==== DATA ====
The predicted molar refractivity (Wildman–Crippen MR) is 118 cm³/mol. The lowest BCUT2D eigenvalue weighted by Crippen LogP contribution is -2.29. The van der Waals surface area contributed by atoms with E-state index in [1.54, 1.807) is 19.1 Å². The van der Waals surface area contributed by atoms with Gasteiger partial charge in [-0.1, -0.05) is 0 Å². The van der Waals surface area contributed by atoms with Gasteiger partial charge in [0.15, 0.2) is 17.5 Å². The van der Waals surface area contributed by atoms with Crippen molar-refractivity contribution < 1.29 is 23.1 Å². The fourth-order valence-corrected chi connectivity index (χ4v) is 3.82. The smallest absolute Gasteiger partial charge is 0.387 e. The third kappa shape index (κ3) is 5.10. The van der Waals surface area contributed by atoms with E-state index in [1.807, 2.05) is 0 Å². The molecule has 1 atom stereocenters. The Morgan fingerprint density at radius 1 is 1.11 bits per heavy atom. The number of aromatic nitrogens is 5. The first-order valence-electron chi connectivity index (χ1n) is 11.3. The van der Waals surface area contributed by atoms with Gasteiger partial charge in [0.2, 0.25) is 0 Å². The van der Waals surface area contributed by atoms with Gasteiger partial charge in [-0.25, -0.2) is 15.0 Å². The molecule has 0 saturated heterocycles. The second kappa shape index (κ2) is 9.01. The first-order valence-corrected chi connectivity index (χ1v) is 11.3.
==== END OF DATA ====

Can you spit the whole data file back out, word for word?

The predicted molar refractivity (Wildman–Crippen MR) is 118 cm³/mol. The lowest BCUT2D eigenvalue weighted by Crippen LogP contribution is -2.29. The van der Waals surface area contributed by atoms with E-state index in [1.54, 1.807) is 19.1 Å². The van der Waals surface area contributed by atoms with Gasteiger partial charge in [-0.1, -0.05) is 0 Å². The van der Waals surface area contributed by atoms with Gasteiger partial charge in [0.15, 0.2) is 17.5 Å². The van der Waals surface area contributed by atoms with Crippen molar-refractivity contribution < 1.29 is 23.1 Å². The fourth-order valence-corrected chi connectivity index (χ4v) is 3.82. The smallest absolute Gasteiger partial charge is 0.387 e. The third kappa shape index (κ3) is 5.10. The van der Waals surface area contributed by atoms with E-state index in [1.807, 2.05) is 0 Å². The molecule has 1 atom stereocenters. The Morgan fingerprint density at radius 1 is 1.11 bits per heavy atom. The number of aromatic nitrogens is 5. The first-order valence-electron chi connectivity index (χ1n) is 11.3. The van der Waals surface area contributed by atoms with Gasteiger partial charge in [0.2, 0.25) is 0 Å². The van der Waals surface area contributed by atoms with Gasteiger partial charge in [-0.25, -0.2) is 15.0 Å². The molecule has 0 saturated heterocycles. The second kappa shape index (κ2) is 9.01. The first-order valence-corrected chi connectivity index (χ1v) is 11.3.